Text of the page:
The alliance between the automotive industry and the growing e/VTOL market continues as Honda becomes the latest car manufacturer to embrace Urban Air Mobility, reports

The Forbes article written by Dale Buss says, “Already competing with one another in technological revolutions on the ground in EVs, hydrogen power and driverless vehicles, automakers also have begun jockeying with one another for early positions in a new arena: the skies.” covers an increasing number of stories about car manufacturers collaborating with eVTOL companies. Please read this article below. The likes of Joby and Toyota; Archer and Stellantis; Supernal and Hyundai being typical examples.

A primary difference with Honda is the company has created its own hybrid-powered VTOL rather than piggybacking on an already existing aircraft. While only in CGI form, Honda is already advertising the concept via U.S TV advertisements that portray the company advancing transportation technology, as well as offering a recent projection from a rolling platform on its Rose Parade float on New Year’s Day in Pasadena, California, an ideal setting for this concept. Honda has long sponsored the event.

Sean Moore, Head of Aerospace and Defence at Capgemini Americas Consultants, explained, “The immediate impact potential is immense. Imagine a sky full of non-polluting eVTOLs with lower operating costs than helicopters, swiftly transporting commuters by bypassing the congestion across [New York City’s] East River and delivering you to the airport before your coffee gets cold.”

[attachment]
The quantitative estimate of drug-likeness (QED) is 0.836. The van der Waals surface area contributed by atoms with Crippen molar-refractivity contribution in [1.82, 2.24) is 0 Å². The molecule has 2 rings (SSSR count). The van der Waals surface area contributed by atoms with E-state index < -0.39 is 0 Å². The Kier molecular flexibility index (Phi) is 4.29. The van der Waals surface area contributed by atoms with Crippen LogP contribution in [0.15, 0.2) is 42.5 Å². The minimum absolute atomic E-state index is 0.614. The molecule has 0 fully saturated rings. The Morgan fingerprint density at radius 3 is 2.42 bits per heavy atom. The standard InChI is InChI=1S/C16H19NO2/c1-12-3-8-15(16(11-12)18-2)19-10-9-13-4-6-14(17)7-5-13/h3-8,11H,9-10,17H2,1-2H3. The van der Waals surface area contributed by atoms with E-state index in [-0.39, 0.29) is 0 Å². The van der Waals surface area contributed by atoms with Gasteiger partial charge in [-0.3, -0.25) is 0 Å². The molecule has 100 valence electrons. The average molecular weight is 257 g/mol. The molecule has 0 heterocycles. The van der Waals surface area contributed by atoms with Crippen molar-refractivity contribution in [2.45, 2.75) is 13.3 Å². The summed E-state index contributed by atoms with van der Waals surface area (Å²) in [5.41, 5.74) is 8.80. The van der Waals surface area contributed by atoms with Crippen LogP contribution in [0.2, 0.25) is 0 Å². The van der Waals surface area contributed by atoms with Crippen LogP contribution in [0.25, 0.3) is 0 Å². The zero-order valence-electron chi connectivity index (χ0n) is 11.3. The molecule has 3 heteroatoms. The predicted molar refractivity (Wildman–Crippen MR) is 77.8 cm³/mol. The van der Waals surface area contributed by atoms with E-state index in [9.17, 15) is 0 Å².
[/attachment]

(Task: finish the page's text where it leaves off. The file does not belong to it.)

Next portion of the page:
Morgan Stanley predicts Urban Air Mobility could generate over USD1.5 trillion by 2040. Therefore, it is of no surprise automakers want a piece of the action.

Yet, Honda is interested in a gas turbine-electric motor hybrid approach and carbon fuselage rather than pure electric for as the company points out, this offers the aircraft a far greater range of more than 400 kilometres, or four times further than eVTOLs.

Even so, Honda admits its CGI concept remains a concept, for now. Hirohide Azuma, Honda’s Head of eVTOL development, commented, “It has potential, but it is a long-term project. It’s not something you’re going to see immediately.”

Hirohide Azuma

Yet, Honda has the experience to take the CGI concept and transform it into reality. The company cites its extensive experience with the highly demanding electrical-system requirements of Formula 1 auto racing and, of course, its several years of Honda Jets that today are some of the most highly regarded aircraft in private aviation. Azuma adds, “We’ll be using all of our combined experience.”

Matheu Parr, customer director of Rolls-Royce Electrical, which is developing powerplants for eVTOLs, remarked, “Auto companies come in with a past decade of experience in electrifying platforms and investing in platforms and infrastructure to deliver them. Their skill sets are complementary.”

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(Top image: Honda)